Beehive extract shows potential as prostate cancer treatment
May 3, 2012
Beehive extract shows potential as prostate cancer treatment
Proteomics reveals how ancient remedy slows prostate tumor cell proliferation
May 4, 2012
An over-the-counter natural remedy derived from honeybee hives arrests the growth of prostate cancer cells and tumors in mice, according to a new paper from researchers at the University of Chicago Medicine.
Caffeic acid phenethyl ester, or CAPE, is a compound isolated from honeybee hive propolis, the resin used by bees to patch up holes in hives. Propolis has been used for centuries as a natural remedy for conditions ranging from sore throats and allergies to burns and cancer. But the compound has not gained acceptance in the clinic due to scientific questions about its effect on cells.
In a paper published in Cancer Prevention Research, researchers combined traditional cancer research methods with cutting-edge proteomics to find that CAPE arrests early-stage prostate cancer by shutting down the tumor cells' system for detecting sources of nutrition.
"If you feed CAPE to mice daily, their tumors will stop growing. After several weeks, if you stop the treatment, the tumors will begin to grow again at their original pace," said Richard B. Jones, PhD, assistant professor in the Ben May Department for Cancer Research and Institute for Genomics and Systems Biology and senior author of the study. "So it doesn't kill the cancer, but it basically will indefinitely stop prostate cancer proliferation."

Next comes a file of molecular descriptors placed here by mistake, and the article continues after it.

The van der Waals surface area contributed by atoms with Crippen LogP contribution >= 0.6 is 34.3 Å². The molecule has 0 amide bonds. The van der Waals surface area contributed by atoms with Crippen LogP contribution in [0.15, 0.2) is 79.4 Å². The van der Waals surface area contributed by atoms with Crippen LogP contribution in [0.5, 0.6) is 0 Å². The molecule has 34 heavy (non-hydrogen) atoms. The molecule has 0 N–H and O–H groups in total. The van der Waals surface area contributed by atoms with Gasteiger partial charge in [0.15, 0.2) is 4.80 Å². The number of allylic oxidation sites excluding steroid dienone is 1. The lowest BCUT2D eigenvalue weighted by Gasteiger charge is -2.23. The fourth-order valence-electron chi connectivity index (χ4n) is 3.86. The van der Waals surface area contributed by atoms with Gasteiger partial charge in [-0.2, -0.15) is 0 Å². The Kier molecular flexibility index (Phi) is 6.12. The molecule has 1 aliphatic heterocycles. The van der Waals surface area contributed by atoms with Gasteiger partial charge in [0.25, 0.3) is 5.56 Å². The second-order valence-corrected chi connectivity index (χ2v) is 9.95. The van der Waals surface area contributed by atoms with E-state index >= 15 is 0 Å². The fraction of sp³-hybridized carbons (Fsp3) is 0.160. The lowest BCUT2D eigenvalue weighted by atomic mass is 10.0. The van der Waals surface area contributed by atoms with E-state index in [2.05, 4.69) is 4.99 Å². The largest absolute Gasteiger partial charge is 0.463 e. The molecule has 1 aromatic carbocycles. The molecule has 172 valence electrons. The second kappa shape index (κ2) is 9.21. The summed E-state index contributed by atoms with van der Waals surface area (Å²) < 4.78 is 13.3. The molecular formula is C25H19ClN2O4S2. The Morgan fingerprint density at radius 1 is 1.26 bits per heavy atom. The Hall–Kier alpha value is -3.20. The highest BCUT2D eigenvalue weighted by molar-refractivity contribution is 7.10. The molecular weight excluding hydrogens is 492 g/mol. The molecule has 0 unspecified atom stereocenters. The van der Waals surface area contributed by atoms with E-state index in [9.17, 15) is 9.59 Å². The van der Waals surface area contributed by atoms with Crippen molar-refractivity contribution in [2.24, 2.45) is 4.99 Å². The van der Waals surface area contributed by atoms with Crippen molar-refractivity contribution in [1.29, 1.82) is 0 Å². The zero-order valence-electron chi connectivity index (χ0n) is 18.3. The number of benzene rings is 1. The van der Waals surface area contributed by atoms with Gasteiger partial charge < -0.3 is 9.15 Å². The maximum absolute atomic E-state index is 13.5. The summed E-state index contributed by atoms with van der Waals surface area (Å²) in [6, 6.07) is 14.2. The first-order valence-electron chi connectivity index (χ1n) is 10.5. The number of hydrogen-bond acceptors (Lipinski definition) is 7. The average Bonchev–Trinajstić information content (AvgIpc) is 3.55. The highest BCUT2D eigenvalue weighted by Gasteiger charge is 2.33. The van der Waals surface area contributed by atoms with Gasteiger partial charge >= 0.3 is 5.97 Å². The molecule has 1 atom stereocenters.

Natural remedies isolated from plant and animal products are often marketed as cure-alls for a variety of maladies, usually based on vague antioxidant and anti-inflammatory claims. While substances such as ginseng or green tea have been occasionally tested in laboratories for their medicinal properties, scientific evidence is commonly lacking on the full biological effects of these over-the-counter compounds.
"It's only recently that people have examined the mechanism by which some of these herbal remedies work," Jones said. "Our knowledge about what these things are actually doing is a bit of a disconnected hodge-podge of tests and labs and conditions. In the end, you're left with a broad, disconnected story about what exactly these things are doing and whether or not they would be useful for treating disease."
To study the purported anti-cancer properties of CAPE, first author Chih-Pin Chuu (now at the National Health Research Institutes in Taiwan) tested the compound on a series of cancer cell lines. Even at the low concentrations expected after oral administration, CAPE successfully slowed the proliferation of cultured cells isolated from human prostate tumors.
CAPE was also effective at slowing the growth of human prostate tumors grafted into mice. Six weeks of treatment with the compound decreased tumor volume growth rate by half, but when CAPE treatment was stopped, tumor growth resumed its prior rate. The results suggested that CAPE stopped cell division rather than killing cancerous cells.